Reference > Anatomy of the Human Body > Page 429
Henry Gray (1825–1861).  Anatomy of the Human Body.  1918.
part of the pelvic fascia. It is perforated, about 2.5 cm. below the symphysis pubis, by the urethra, the aperture for which is circular and about 6 mm. in diameter by the arteries to the bulb and the ducts of the bulbourethral glands close to the urethral orifice; by the deep arteries of the penis, one on either side close to the pubic arch and about halfway along the attached margin of the fascia; by the dorsal arteries and nerves of the penis near the apex of the fascia. Its base is also perforated by the perineal vessels and nerves, while between its apex and the arcuate pubic ligament the deep dorsal vein of the penis passes upward into the pelvis.
  If the inferior fascia of the urogenital diaphragm be detached on either side, the following structures will be seen between it and the superior fascia: the deep dorsal vein of the penis; the membranous portion of the urethra; the Transversus perinæi profundus and Sphincter urethræ membranaceæ muscles; the bulbourethral glands and their ducts; the pudendal vessels and dorsal nerves of the penis; the arteries and nerves of the urethral bulb, and a plexus of veins.

FIG. 407– Coronal section of anterior part of pelvis, through the pubic arch. Seen from in front. (Diagrammatic.) (See enlarged image)

  The superior fascia of the urogenital diaphragm is continuous with the obturator fascia and stretches across the pubic arch. If the obturator fascia be traced medially after leaving the Obturator internus muscle, it will be found attached by some of its deeper or anterior fibers to the inner margin of the pubic arch, while its superficial or posterior fibers pass over this attachment to become continuous with the superior fascia of the urogenital diaphragm. Behind, this layer of the fascia is continuous with the inferior fascia and with the fascia of Colles; in front it is continuous with the fascial sheath of the prostate, and is fused with the inferior fascia to form the transverse ligament of the pelvis.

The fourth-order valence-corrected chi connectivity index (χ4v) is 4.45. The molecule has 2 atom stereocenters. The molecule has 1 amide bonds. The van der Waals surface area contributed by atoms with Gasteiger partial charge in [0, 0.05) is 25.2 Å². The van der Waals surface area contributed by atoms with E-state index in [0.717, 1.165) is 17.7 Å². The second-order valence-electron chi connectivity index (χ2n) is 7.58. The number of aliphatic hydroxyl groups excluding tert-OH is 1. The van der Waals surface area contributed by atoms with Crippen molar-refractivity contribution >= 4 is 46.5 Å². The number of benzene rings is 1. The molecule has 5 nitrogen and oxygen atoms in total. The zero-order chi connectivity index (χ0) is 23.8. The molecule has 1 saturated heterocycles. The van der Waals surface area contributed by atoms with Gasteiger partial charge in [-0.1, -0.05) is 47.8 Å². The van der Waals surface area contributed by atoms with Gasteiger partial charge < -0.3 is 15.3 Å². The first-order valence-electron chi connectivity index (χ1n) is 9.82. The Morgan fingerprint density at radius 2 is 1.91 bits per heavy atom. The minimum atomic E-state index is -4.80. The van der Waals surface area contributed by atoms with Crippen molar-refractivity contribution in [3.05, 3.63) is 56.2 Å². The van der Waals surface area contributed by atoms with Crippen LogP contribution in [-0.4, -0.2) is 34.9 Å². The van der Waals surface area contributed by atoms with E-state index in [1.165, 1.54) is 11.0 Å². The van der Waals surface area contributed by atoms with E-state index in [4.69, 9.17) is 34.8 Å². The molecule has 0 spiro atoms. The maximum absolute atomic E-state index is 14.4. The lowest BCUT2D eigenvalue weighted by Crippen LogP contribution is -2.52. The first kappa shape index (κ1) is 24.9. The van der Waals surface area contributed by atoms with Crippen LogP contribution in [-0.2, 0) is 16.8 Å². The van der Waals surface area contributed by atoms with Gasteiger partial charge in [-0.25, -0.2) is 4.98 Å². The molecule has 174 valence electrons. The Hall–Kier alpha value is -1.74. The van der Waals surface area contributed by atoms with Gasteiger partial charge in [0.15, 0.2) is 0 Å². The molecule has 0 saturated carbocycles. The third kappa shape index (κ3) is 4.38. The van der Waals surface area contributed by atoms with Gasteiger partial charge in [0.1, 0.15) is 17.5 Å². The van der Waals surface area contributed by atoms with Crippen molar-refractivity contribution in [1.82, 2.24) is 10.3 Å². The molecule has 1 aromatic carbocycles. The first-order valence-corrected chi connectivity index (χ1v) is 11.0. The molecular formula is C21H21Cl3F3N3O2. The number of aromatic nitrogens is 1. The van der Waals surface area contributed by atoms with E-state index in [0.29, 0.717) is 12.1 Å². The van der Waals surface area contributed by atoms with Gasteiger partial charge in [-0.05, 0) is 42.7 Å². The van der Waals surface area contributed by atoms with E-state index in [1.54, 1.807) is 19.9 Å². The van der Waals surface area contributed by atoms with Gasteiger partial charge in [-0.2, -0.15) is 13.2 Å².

The Transversus perinæi profundus arises from the inferior rami of the ischium and runs to the median line, where it interlaces in a tendinous raphé with its fellow of the opposite side. It lies in the same plane as the Sphincter urethræ membranaceæ; formerly the two muscles were described together as the Constrictor urethræ.
  The Sphincter urethræ membranaceæ surrounds the whole length of the membranous portion of the urethra, and is enclosed in the fasciæ of the urogenital diaphragm. Its external fibers arise from the junction of the inferior rami of the pubis


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